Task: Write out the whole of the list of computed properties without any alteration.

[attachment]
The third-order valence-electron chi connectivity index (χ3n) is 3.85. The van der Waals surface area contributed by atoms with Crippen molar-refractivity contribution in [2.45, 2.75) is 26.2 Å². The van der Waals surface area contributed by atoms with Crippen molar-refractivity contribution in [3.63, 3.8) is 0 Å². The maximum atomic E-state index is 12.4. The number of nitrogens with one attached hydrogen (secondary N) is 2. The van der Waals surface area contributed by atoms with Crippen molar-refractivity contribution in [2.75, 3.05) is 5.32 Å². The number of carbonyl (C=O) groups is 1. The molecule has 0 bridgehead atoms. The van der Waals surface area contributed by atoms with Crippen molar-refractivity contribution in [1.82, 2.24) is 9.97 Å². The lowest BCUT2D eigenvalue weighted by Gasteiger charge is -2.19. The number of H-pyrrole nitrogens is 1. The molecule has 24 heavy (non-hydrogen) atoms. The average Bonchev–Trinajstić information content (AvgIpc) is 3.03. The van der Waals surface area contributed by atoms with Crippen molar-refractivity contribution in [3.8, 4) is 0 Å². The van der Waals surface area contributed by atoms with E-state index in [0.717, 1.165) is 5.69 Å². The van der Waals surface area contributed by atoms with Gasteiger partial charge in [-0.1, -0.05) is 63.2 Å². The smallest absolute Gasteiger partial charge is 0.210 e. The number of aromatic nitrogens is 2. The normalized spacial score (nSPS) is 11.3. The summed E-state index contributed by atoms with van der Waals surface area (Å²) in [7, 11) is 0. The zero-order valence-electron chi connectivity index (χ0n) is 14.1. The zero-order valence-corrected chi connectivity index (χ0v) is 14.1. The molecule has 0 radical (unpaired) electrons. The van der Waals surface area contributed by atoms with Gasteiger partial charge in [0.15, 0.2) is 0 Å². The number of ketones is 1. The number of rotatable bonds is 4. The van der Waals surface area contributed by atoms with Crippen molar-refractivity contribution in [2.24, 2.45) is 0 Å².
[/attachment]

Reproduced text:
The third-order valence-electron chi connectivity index (χ3n) is 3.85. The van der Waals surface area contributed by atoms with Crippen molar-refractivity contribution in [2.45, 2.75) is 26.2 Å². The van der Waals surface area contributed by atoms with Crippen molar-refractivity contribution in [3.63, 3.8) is 0 Å². The maximum atomic E-state index is 12.4. The number of nitrogens with one attached hydrogen (secondary N) is 2. The van der Waals surface area contributed by atoms with Crippen molar-refractivity contribution in [2.75, 3.05) is 5.32 Å². The number of carbonyl (C=O) groups is 1. The molecule has 0 bridgehead atoms. The van der Waals surface area contributed by atoms with Crippen molar-refractivity contribution in [1.82, 2.24) is 9.97 Å². The lowest BCUT2D eigenvalue weighted by Gasteiger charge is -2.19. The number of H-pyrrole nitrogens is 1. The molecule has 24 heavy (non-hydrogen) atoms. The average Bonchev–Trinajstić information content (AvgIpc) is 3.03. The van der Waals surface area contributed by atoms with Crippen molar-refractivity contribution in [3.8, 4) is 0 Å². The van der Waals surface area contributed by atoms with E-state index in [0.717, 1.165) is 5.69 Å². The van der Waals surface area contributed by atoms with Gasteiger partial charge in [-0.1, -0.05) is 63.2 Å². The smallest absolute Gasteiger partial charge is 0.210 e. The number of aromatic nitrogens is 2. The normalized spacial score (nSPS) is 11.3. The summed E-state index contributed by atoms with van der Waals surface area (Å²) in [7, 11) is 0. The zero-order valence-electron chi connectivity index (χ0n) is 14.1. The zero-order valence-corrected chi connectivity index (χ0v) is 14.1. The molecule has 0 radical (unpaired) electrons. The van der Waals surface area contributed by atoms with Gasteiger partial charge in [0.15, 0.2) is 0 Å². The number of ketones is 1. The number of rotatable bonds is 4. The van der Waals surface area contributed by atoms with Crippen molar-refractivity contribution in [2.24, 2.45) is 0 Å².